In early September, the Wisconsin Wood Marketing Team and the Wisconsin Department of Natural Resources’ Forest Products Services program partnered with the Softwood Export Council and Northeastern Lumber Manufacturer’s Association to host a virtual trade seminar with US softwood manufacturers, US building material brokers, and Pakistani wood buyers. The seminar had 28 people in attendance, with the majority being lumber purchasers from Pakistan. Participants from Pakistan gained valuable information about the benefits of using US softwood products and current market trends for wood products in Pakistan.
Are you planning to plant trees next spring? The DNR-Division of Forestry’s reforestation program will be accepting orders from Wisconsin forest landowners for tree and shrub seedlings starting October 5, 2020. The high-quality seedlings are native species appropriate for planting throughout Wisconsin.
Seedlings grown by the state nurseries are used for reforestation and conservation plantings on private, industrial, state and county forest lands. They can provide future forest products and revenue, wildlife habitat and fodder, soil erosion control, living snow fences and other benefits. Continue reading “Seedling sales begin October 5”
The Division of Forestry offers the following update regarding our operations in response to the ongoing pandemic.
Most employees have been working remotely since mid-March to prevent the spread of COVID-19 to employees, their families and our external partners during this global pandemic.
While the goal is to gradually increase in-person activities that support our mission and Wisconsin’s economy, safety remains a top concern. Therefore, state office buildings, including DNR facilities, remain closed to the public. Although a limited number of gatherings may be approved, virtual meetings continue to be the preferred method for DNR staff and travel remains limited to essential and high-priority work. The majority of DNR staff continue to work remotely, although forestry fieldwork has fully resumed.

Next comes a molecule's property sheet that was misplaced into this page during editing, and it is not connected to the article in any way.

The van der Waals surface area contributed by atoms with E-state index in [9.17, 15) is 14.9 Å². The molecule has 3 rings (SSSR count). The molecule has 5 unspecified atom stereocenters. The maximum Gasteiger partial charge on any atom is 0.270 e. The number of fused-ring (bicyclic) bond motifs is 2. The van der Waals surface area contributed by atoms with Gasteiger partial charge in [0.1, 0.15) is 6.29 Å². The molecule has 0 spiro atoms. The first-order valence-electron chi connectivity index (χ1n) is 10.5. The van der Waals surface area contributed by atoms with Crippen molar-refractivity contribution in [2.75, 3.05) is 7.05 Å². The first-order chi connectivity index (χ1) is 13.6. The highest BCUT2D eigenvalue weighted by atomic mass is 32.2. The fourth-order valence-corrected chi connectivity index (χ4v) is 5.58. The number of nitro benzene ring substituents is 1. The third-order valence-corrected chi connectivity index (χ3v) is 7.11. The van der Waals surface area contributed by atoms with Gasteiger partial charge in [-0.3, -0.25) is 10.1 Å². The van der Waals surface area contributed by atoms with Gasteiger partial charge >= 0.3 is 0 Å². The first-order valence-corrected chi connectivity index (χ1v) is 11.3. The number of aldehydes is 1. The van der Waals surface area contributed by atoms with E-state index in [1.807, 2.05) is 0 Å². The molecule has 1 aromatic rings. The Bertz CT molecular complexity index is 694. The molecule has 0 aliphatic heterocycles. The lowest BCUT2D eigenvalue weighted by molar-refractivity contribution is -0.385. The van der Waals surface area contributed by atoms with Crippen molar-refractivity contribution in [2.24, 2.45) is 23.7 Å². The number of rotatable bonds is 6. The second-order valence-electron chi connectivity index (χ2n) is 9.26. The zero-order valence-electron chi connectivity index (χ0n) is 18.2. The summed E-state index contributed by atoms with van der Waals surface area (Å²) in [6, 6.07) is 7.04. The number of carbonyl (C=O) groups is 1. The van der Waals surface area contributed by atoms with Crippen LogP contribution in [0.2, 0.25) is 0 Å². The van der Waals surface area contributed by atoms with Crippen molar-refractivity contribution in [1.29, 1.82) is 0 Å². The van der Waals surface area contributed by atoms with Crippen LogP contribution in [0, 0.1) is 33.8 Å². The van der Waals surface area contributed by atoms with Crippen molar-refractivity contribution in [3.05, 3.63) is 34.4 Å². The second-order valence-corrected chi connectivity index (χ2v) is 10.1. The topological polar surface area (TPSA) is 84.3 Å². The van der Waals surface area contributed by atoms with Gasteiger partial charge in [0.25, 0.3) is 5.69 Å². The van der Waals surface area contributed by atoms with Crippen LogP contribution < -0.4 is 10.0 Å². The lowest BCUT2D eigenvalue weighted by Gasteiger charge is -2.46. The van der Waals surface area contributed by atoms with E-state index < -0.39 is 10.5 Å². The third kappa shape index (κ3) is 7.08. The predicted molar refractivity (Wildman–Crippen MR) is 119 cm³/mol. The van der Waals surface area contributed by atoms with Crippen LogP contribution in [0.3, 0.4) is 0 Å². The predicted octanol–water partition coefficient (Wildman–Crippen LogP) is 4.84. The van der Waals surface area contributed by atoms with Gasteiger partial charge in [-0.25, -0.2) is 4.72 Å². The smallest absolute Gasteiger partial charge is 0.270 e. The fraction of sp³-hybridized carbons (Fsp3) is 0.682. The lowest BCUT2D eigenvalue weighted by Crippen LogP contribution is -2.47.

If you are planning to meet with a DNR forestry employee in person, such as a site visit for a forest management plan, they will be maintaining a distance of at least six feet, traveling to sites individually to maintain the required social distancing, wearing a mask and following diligent cleaning and disinfecting guidelines.
Thank you for your patience as we continue to safeguard the health of our customers, partners and employees.
Cave-dwelling bat populations in Wisconsin are rapidly declining due to a fungal disease known as white-nose syndrome. Some species may soon be listed as endangered under the federal Endangered Species Act (ESA). In preparation for this listing, the Wisconsin Department of Natural Resources is teaming up with the Michigan Department of Natural Resources and the Minnesota Department of Natural Resources to develop a large-scale Habitat Conservation Plan (HCP).